Painted on 20 August 1964, Le bateau II dates from the exciting early period during which Jean Dubuffet explored what would become his signature style: the Hourloupe. This is vividly expressed in the manic blue and red hatching of this picture showing one of his favourite subjects, the boat, which forms a part of the Ustensiles utopiques, one of the subsections of the series which focussed on objects such as typewriters, wheelbarrows and of course, boats.
It was during 1964 that the Hourloupe style exploded onto the international stage in a series of exhibitions beginning with an eponymous show in Venice, at the Palazzo Grassi, inaugurated only a couple of months before Le bateau II was created. Later in the year, several other exhibitions would showcase the Hourloupe style, which would become a template for Dubuffet which was eventually used in a range of works from large-scale sculptures and set design to lithographs and even a pack of cards.
Dubuffet had earlier looked for inspiration in Art Brut, in the drawings of children and of the mentally ill, and so it appears almost logical that he should have allowed himself to be inspired by his own doodles in the case of the Hourloupe: this fantastically energetic, frenetic style was the result of an accidental discovery, as was recounted by Max Loreau in the fascicule of the catalogue raisonné devoted to these works, published only two years after Le bateau II was created. Essentially, while on the phone in July 1962,
'Dubuffet let his red ball-point pen wander aimlessly over some small pieces of paper, and out of these doodles emerged a number of semiautomatic drawings, which he struck through with red and blue lines. The painter cut out these as yet undetermined compositions and quickly observed that they changed aspect as soon as they were placed against a black background' (M. Loreau, Catalogue des travaux de Jean Dubuffet, Fascicule XX, Paris, 1966, p. 15).
Here, that same aesthetic has been introduced into the formerly hallowed realm of the oil on canvas: Dubuffet's technique of using découpage and collage techniques to make the original images is echoed in Le bateau II in the white background of the various 'forms' and in the black background against which they have been placed. In this way, Dubuffet is blurring the boundaries and origins of this iconic aesthetic, a disruption that was all the more perfectly captured by the un-pin-down-able neologism of the series name itself: Hourloupe was created as a typically Dubuffetian play on words combining references to mockery, cartoon characters and bodily features: Dubuffet himself touched upon these by listing hurler, hululer, Riquet la houpe and Maupassant's Le Horla as just some of these influences.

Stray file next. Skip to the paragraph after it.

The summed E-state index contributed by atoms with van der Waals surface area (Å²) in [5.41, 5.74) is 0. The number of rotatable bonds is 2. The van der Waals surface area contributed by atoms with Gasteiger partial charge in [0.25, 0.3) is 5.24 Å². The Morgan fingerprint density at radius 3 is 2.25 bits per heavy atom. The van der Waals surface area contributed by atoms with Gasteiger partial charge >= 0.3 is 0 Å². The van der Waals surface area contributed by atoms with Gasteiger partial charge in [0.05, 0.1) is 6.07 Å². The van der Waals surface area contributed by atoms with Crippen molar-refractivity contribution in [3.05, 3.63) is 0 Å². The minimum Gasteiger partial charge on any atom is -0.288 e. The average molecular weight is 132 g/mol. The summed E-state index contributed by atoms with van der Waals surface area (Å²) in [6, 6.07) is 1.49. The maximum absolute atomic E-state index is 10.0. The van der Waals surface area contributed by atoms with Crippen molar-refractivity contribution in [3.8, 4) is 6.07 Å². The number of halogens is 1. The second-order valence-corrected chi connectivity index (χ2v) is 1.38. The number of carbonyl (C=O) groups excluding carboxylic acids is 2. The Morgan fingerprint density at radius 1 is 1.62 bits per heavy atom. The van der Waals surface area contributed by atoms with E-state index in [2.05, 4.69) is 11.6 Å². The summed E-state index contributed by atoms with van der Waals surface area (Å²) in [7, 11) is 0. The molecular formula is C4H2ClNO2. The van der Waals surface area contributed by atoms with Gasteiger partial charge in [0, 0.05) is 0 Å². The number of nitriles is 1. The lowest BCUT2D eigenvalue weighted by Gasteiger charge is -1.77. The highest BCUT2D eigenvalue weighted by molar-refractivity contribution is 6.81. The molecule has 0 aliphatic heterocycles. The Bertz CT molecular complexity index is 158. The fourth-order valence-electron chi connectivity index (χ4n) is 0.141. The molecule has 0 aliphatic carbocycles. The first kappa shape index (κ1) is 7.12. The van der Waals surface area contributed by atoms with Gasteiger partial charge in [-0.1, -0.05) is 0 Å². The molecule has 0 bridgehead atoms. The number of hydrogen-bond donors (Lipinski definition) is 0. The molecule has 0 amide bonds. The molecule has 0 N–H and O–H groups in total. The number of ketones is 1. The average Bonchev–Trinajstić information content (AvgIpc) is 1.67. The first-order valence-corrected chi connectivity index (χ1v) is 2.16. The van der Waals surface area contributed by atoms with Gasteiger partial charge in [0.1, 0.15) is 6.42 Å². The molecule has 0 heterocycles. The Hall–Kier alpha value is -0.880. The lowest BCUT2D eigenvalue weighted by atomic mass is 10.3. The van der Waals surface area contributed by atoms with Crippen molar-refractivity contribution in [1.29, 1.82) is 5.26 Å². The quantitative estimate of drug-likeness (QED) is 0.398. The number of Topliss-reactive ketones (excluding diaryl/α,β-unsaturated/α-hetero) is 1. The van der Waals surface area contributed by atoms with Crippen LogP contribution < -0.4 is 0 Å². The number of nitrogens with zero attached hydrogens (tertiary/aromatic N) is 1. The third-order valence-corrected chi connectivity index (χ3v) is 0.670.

Interestingly, Le bateau II dates from a turning point in Dubuffet's approach to the Hourloupe. While formerly, he had allowed the doodles and découpage to dictate the ultimate forms of his images, now, he was exploring the process in reverse. Writing on 8 August 1964, he explained:
'I am working actively at Le Touquet. I have to develop this grand Hourloupe enterprise. That which was at Venice indicated the path, only the path. Now I must give body to the enterprise, build the castle of the Hourloupe.' (Dubuffet, quoted in D. Abadie (ed.), Dubuffet, exh.cat., Paris, 2001, p. 391).
Dubuffet's playfulness in the Hourloupe series was underpinned by a highly serious strategy, embodied in the faux-biro lines themselves and reinforced by this reversal of his process. Dubuffet was removing any sense of depth, any sense of interior hierarchy of form within the image. While the shape overall is evocative to the viewer, the details remain deliberately elusive, yet somehow teeter on the brink of comprehension. In this way, he was, 'abolishing all particularities, all categories (by which I mean the usual classifications adopted by our reflexive mind which makes distinctions between one notion and another: between the notion of chair for example and that of tree, that of human figure, cloud, ground, landscape, or anything else) so that this consistently uniform script indifferently applied to all things (and it should be emphasised, not only visible objects but also invisible inventions of our thoughts, imagination or fantasy; mixed together without discrimination) will reduce them all to the lowest common denominator and restitute a continuous undifferentiated universe; it will thereby dissolve the categories which our mind habitually employs to decipher (better to say cipher) the facts and spectacles of the world' (Dubuffet, quoted in Margit Rowell, 'Jean Dubuffet: An Art on the Margins of Culture', pp.15-34 in Jean Dubuffet: A Retrospective, New York, 1973,
Thus, the shifting forms of Le bateau II are echoed in the very intangible nature of the image, a mirage-like agglomeration of forms that has only the loosest anchorage in reality and indeed encourages us to retain a distance from reality.
Executed after he left the watery world of Venice, Dubuffet's enthusiasm, though, his love of line, of paint, of images, even of boats, is more than evident in the sheer joyousness of the meandering lines in Le bateau II. This is a revelation, filled with energy. It is not an image of the world as the artist sees it; instead, as he explained in his preface to the 1964 exhibition in Venice, it is a picture of the world as he wished to see it, a notion expressed in the idea of the boat as one of his Ustensiles utopiques.